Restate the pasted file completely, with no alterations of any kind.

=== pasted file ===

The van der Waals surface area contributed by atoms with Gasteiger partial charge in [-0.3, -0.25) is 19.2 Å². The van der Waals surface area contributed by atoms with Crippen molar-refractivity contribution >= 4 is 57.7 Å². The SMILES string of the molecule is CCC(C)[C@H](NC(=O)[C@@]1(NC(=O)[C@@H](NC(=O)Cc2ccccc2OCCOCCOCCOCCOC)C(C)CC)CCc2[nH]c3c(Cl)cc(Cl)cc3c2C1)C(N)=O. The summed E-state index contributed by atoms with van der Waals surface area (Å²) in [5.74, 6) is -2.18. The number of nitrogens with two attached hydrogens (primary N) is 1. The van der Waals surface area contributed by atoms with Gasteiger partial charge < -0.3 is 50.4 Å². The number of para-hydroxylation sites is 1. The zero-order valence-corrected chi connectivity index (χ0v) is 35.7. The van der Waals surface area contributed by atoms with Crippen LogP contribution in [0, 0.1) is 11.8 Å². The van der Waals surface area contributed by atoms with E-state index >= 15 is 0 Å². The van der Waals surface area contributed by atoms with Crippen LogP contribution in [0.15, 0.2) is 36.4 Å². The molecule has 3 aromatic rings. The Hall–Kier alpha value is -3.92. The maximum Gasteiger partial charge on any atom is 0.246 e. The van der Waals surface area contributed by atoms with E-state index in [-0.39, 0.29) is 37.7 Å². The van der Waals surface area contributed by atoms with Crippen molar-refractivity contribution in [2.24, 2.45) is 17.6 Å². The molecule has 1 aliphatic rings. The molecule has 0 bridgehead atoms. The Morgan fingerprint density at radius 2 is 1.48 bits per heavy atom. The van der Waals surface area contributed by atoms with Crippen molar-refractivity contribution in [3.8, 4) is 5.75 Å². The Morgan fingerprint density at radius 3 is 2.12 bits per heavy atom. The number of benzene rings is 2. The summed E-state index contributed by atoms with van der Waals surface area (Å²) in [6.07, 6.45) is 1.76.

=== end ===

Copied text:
The van der Waals surface area contributed by atoms with Gasteiger partial charge in [-0.3, -0.25) is 19.2 Å². The van der Waals surface area contributed by atoms with Crippen molar-refractivity contribution >= 4 is 57.7 Å². The SMILES string of the molecule is CCC(C)[C@H](NC(=O)[C@@]1(NC(=O)[C@@H](NC(=O)Cc2ccccc2OCCOCCOCCOCCOC)C(C)CC)CCc2[nH]c3c(Cl)cc(Cl)cc3c2C1)C(N)=O. The summed E-state index contributed by atoms with van der Waals surface area (Å²) in [5.74, 6) is -2.18. The number of nitrogens with two attached hydrogens (primary N) is 1. The van der Waals surface area contributed by atoms with Gasteiger partial charge < -0.3 is 50.4 Å². The number of para-hydroxylation sites is 1. The zero-order valence-corrected chi connectivity index (χ0v) is 35.7. The van der Waals surface area contributed by atoms with Crippen LogP contribution in [0, 0.1) is 11.8 Å². The van der Waals surface area contributed by atoms with E-state index >= 15 is 0 Å². The van der Waals surface area contributed by atoms with Crippen LogP contribution in [0.15, 0.2) is 36.4 Å². The molecule has 3 aromatic rings. The Hall–Kier alpha value is -3.92. The maximum Gasteiger partial charge on any atom is 0.246 e. The van der Waals surface area contributed by atoms with E-state index in [-0.39, 0.29) is 37.7 Å². The van der Waals surface area contributed by atoms with Crippen molar-refractivity contribution in [2.24, 2.45) is 17.6 Å². The molecule has 1 aliphatic rings. The molecule has 0 bridgehead atoms. The Morgan fingerprint density at radius 2 is 1.48 bits per heavy atom. The van der Waals surface area contributed by atoms with Crippen molar-refractivity contribution in [3.8, 4) is 5.75 Å². The Morgan fingerprint density at radius 3 is 2.12 bits per heavy atom. The number of benzene rings is 2. The summed E-state index contributed by atoms with van der Waals surface area (Å²) in [6.07, 6.45) is 1.76.